Friday, February 10, 2012

You Are Not The Anomaly - In Most Cases

I love listening to writers talk about their career and attempt to figure out what is really going on with it. They get rejections. They get bad reviews. They fight to get that great contract. The list goes on and on. But in each of these cases, I often hear authors attempting to justify what they are doing, or make a comparison with something happening in their writing career with the anomalies of the business.

I have brought this up before here on the blog, but we cannot compare apples and oranges. What a New York Times Bestselling author is doing or getting is not going to be the same for a new author. What works for one person may not work for you if the situations are not the same. Sure, we can look to these individuals and find inspiration, but making us equal to these individuals will not work.

There is another aspect of this to consider. If you are the anomaly. I congratulate you. You are doing awesome so stick with that. For example... if you are in the e-pub market and bringing in over $30,000 a year in income from royalties and advances, way to go! But, your situation is the anomaly. You cannot tell other authors that they will do the same.

I would also have to argue that using this "chance" that you could be the anomaly, is not a smart approach when it comes to your writing career. In this case, think about the mathematical concept of probability vs. possibility. Is it possible you could be the exception? Sure. Is it possible you could be the next Stephanie Myers? Sure. Is it probable? Hmmmm.

As you dive into this weekend, this might be a great time for you to really ground yourself a bit. Look to the clouds and your dreams, but please. Keep it real!



  1. Whether epubbing, self pubbing or trad pubbing this is such a smart way to approach the business. Realizing the outliers can't be replicated. I like to look at the non-outliers making good money and see what they are doing. Or better yet, do the research, write the best I can and then go from there.

  2. I'm not sure about this one, Mr. Eagan. I am a nobody. I've only written two pieces of work in my life. A short story that was published, and a novel I'm feverishly editing to pitch at the ChicagoSF2012. I graduated from the IU School of Dentistry; no fancy creative writing degree. However, two years ago, I began a journey that has burrowed beneath my skin and festered into a passion I never knew existed. I have followed your blog (which I think is awesome!) and agree that some authors can be the most thick-headed, arrogant people I've ever met. But I whole-heartedly believe I would NEVER tell ANYONE "You're not the anomaly. Seriously, look at how slim your chances are." Are you right? Probably. But the people who believe they are, are not going to change their minds OR writing style/technique to be that anomaly. I can take harsh criticism. In fact, I encourage it and feed off of it. Nothing was ever improved by sugar coating a situation.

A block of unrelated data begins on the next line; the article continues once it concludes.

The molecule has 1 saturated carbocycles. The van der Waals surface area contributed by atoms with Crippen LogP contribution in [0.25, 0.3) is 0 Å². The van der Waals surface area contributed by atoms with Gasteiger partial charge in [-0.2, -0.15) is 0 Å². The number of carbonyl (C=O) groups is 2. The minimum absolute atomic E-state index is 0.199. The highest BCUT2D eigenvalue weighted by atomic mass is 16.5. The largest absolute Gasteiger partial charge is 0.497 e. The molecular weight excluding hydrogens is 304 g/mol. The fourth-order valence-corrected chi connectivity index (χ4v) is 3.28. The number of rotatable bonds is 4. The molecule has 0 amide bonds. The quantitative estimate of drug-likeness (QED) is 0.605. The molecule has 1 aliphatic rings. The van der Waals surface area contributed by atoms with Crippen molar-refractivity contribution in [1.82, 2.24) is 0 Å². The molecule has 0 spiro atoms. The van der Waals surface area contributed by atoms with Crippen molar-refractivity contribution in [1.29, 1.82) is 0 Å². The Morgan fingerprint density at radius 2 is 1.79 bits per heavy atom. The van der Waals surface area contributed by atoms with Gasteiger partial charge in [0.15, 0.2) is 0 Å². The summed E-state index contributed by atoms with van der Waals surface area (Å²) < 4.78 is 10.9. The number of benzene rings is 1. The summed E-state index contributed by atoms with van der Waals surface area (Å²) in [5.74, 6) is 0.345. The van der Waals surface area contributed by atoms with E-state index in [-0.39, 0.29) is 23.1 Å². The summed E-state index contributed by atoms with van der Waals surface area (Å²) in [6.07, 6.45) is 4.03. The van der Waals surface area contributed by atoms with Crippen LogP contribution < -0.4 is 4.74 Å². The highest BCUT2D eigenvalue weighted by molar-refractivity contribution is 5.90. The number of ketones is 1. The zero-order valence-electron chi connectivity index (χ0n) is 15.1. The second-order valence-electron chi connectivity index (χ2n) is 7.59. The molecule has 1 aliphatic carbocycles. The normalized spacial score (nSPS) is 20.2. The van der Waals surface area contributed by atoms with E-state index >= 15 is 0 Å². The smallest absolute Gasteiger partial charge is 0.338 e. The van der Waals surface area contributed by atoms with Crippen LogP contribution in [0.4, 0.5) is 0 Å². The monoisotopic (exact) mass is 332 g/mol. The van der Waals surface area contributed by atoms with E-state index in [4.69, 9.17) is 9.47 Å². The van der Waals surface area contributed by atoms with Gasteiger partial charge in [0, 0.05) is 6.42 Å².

Again, I'm a nobody, and I know that. No one should have an opinion about my post because I'm not speaking with the training and experience YOU have. For ME, I never, ever, want to write my story thinking, "This will probably get nowhere, and I'll be lucky to make enough from it to buy groceries." I write my story thinking, "Oh Dear Baby Jesus, please let an agent LOVE this story so it can be given to the world so they might enjoy it too!" And if I get rewarded with an army of loyal followers....hallelujah! And I hope to find an agent who WANTS a writer that feels the way I do. So, my opinion? DREAM ON, DREAMERS! But, don't think yourself infallible, and take ever drop of advice you can get!

  3. So true.

    Calibrating one's thoughts to the reality of the situation, of the industry, and not being driven by fame and fortune is well-advised (yet so difficult to do--this is the business of writing stories with mostly happy endings, hoping ours is one of them). Unfortunately, many a writer type "Chapter 1" with a true audience of one: themselves. This is our world. Our dream. So disconnected we can become with reality, we'd be as likely to land a best-seller as an NBA player trying to slam dunk with hundred pound ankle-weights.

    I will confess. That latter writer used to be me.



  4. C.L.
    Thank you for your comment. I do want to say that I certainly do not want authors to give up on their dreams. Dreams are the things that get us up each morning and drive us through those tough times.
    The point is, that there are too many people out there that seem to think their writing situation is exactly the same as those people who happened to stumble across the success. Making those comparisions will, in most of the cases, lead to potential disappointment. When that "random" occurance that created the anomaly writer doesn't happen to them... then what?

    Please, keep your dreams, but also remember that you can make dreams happen if the dreams have an element of reality attached to them.